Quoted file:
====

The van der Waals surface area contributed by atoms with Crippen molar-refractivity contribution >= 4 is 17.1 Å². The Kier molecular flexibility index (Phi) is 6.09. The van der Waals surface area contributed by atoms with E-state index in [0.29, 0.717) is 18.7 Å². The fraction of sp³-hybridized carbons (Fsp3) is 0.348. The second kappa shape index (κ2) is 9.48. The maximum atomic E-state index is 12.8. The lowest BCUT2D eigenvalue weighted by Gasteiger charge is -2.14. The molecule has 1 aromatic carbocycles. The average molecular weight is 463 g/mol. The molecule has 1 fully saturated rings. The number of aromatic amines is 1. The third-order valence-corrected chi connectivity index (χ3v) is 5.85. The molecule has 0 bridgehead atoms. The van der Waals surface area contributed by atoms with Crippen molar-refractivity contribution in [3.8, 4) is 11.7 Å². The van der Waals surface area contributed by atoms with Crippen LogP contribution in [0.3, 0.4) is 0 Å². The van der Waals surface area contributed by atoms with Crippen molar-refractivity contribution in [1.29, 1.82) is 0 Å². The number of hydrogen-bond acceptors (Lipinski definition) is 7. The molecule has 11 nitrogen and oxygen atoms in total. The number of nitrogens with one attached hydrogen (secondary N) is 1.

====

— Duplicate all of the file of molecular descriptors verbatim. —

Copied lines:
The van der Waals surface area contributed by atoms with Crippen molar-refractivity contribution >= 4 is 17.1 Å². The Kier molecular flexibility index (Phi) is 6.09. The van der Waals surface area contributed by atoms with E-state index in [0.29, 0.717) is 18.7 Å². The fraction of sp³-hybridized carbons (Fsp3) is 0.348. The second kappa shape index (κ2) is 9.48. The maximum atomic E-state index is 12.8. The lowest BCUT2D eigenvalue weighted by Gasteiger charge is -2.14. The molecule has 1 aromatic carbocycles. The average molecular weight is 463 g/mol. The molecule has 1 fully saturated rings. The number of aromatic amines is 1. The third-order valence-corrected chi connectivity index (χ3v) is 5.85. The molecule has 0 bridgehead atoms. The van der Waals surface area contributed by atoms with Crippen molar-refractivity contribution in [3.8, 4) is 11.7 Å². The van der Waals surface area contributed by atoms with Crippen LogP contribution in [0.3, 0.4) is 0 Å². The van der Waals surface area contributed by atoms with Crippen molar-refractivity contribution in [1.29, 1.82) is 0 Å². The number of hydrogen-bond acceptors (Lipinski definition) is 7. The molecule has 11 nitrogen and oxygen atoms in total. The number of nitrogens with one attached hydrogen (secondary N) is 1.